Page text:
Chinese hackers have built a robust business empire
Two years ago, the Chinese cyber-crime underground was a thriving and productive economy with compromised hosts, DDoS attack tools and remote access trojans (RATs) being offered. Cyber-criminals abused the instant messaging app, QQ, in order to communicate with their peers.
Peddled wares were discovered to target not only PCs, but mobile devices as well. Most wares found were designed to target citizens of China. However, Americans, Europeans and the Japanese may also experience financial losses since credit card dumps containing personally identifiable information (PII) and credit card credentials of citizens from their countries are sold in the Chinese underground, too.
The Chinese cyber-crime underground is booming more than ever. Data is being traded with prototypes and new working hardware, such as point-of-sale (PoS) and automated teller machine (ATM) skimmers. Social engineering toolkits, such as Social Engineering Master, have been added to offerings in the market this year.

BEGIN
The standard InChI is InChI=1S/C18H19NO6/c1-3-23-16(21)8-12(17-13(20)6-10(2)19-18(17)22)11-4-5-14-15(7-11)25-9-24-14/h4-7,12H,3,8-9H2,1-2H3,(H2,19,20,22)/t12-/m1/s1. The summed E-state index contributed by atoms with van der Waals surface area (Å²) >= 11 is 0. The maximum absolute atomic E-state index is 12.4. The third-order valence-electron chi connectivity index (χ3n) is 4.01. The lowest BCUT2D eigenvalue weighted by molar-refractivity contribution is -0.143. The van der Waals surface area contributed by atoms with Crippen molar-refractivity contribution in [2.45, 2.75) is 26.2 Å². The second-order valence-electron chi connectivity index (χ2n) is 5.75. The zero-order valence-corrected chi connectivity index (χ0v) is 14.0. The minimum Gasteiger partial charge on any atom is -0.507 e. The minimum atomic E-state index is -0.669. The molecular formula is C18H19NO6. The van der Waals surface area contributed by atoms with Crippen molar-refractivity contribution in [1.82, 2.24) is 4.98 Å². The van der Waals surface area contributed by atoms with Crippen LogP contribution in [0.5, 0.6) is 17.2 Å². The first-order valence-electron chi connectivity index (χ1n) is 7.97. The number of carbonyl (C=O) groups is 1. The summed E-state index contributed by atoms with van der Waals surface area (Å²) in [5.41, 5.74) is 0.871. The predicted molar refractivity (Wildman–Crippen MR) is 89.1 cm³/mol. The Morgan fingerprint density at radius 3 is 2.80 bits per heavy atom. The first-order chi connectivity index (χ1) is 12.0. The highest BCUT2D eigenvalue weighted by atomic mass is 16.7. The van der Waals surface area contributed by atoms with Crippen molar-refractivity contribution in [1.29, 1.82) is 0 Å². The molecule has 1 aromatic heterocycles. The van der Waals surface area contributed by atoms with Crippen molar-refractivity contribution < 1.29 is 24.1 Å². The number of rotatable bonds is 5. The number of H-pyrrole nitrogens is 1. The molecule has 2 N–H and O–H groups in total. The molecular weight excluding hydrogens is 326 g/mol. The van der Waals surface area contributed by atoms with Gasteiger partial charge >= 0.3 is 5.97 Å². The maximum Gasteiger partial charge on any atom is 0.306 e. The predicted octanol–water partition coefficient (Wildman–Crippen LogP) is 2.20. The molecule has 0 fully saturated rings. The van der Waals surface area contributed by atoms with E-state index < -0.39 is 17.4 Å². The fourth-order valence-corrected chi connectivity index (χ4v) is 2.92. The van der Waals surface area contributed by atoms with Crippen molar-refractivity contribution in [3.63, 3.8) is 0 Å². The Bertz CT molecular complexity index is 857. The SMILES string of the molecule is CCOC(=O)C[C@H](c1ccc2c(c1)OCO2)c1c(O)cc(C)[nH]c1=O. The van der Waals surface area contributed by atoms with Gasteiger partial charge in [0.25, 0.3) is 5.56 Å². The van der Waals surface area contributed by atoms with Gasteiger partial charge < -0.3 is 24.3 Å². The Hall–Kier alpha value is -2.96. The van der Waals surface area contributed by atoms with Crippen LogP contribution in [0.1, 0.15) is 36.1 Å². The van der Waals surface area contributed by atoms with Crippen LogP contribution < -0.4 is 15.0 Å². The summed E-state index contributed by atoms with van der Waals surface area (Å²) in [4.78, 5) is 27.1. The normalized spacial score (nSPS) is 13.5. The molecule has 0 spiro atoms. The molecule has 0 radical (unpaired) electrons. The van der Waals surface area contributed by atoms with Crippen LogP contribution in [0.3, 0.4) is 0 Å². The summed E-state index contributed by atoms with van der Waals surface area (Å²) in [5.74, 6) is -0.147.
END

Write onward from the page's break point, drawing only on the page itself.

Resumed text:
Trend Micro researchers expect to see more activity on the cyber-criminal front using new offerings from the market such as leaked data search engines. It's possible for cyber-criminals to commit a number of crimes such as financial fraud, identity and intellectual property theft, espionage and extortion with data leaks in the underground.
With the recent series of data breaches, a surplus of data dumps is for sale in the underground market. PayPal, Uber accounts and poker can now also be found in the leaked data search engines for the first time in the Chinese (and other) underground markets.
With the adoption of electronic and mobile payment, researchers also discovered that carding devices have become popular on the Chinese underground market. The use of cash transactions has slowly dwindled in recent years. Driven by a growth of internet and mobile use, China is expected to register a 27 percent increase in non-cash payments.
Various websites sell PoS, ATM and credit card pocket skimmers. The devices remove data from payment card magnetic strips to carry out bank fraud and theft as well as store and track data.
Trend Micro's paper, Prototype Nation: The Chinese Cyber-Criminal Underground in 2015 takes a closer look and contains a detailed list of products and services on the Chinese underground market.